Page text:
We sent a link to the forgotten trust fund story off to radio talk show host Mike Malloy because he has more media clout and a bigger audience.
People seem to find the fact that TMZ found and published a photo of Paul Ryan without a shirt more interesting than the forgotten trust fund (or the completely ignored story about Paul Ryan’s girlfriend while he was in college. [Google News Search hint: “Paul Ryan girlfriend college”] Keli Goff at The Root seems the reporter who got the scoop)
We have been intending to shift the focus of our columns to feature topics such as the effect the death of singer Scott McKenzie might have on tourism in San Francisco because that, at least, might lure some new readers from across the big pond, to this website.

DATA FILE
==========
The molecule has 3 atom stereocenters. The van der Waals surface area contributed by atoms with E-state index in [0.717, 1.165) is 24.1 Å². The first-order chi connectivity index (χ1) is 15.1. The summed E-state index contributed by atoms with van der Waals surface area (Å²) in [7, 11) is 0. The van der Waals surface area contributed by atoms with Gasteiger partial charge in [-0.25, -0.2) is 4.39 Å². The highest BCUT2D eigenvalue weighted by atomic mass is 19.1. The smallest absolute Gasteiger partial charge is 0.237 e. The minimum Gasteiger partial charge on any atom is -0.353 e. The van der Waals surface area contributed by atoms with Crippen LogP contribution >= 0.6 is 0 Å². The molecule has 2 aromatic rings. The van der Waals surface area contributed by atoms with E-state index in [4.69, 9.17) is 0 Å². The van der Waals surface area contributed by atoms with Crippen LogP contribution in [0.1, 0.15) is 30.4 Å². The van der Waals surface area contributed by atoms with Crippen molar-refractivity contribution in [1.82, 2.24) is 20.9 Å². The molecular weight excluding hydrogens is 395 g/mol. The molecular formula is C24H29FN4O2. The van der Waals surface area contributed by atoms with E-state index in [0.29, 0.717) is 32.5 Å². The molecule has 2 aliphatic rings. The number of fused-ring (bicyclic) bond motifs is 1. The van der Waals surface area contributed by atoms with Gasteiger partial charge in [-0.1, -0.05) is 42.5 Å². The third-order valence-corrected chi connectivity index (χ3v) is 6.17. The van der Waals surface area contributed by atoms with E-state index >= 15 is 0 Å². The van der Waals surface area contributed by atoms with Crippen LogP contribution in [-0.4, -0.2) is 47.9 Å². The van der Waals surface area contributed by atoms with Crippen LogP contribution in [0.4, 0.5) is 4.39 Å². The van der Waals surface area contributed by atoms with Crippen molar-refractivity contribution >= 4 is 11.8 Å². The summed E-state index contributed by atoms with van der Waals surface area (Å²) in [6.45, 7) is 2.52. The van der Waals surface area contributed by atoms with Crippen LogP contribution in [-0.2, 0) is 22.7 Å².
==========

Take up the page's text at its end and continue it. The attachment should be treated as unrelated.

Tourists from all over the world arrive in San Francisco and, equipped with maps, and then go walking around the various neighborhoods trying to imagine what it was like being there in the past during the Beatnik era.
Back in the Sixties, one had to dig deep to learn that the area around the Bus Stop bar had been called “Cow Hollow.” That was the past. The Beatniks had come (the location of the legendary Six Gallery was about three or four blocks away) and gone but who cared about the writers from the past when everyone was hip to Flip Wilson’s comedy routine about “The Church of What’s Happening Now!”
Learning to drive a stick shift V-dub on the streets of San Francisco at the time when folks were still chuckling because of Bill Cosby’s comedy routine on that very topic wasn’t funny because you could very easily get into a car crash whilst learning to make the deft maneuvers with the clutch pedal and the brakes. Yeah, forty years later it may seem amusing, but not when it was actually “going down.” There were laws governing how the front wheels of a car had to be positioned when parking on one of the famed hills.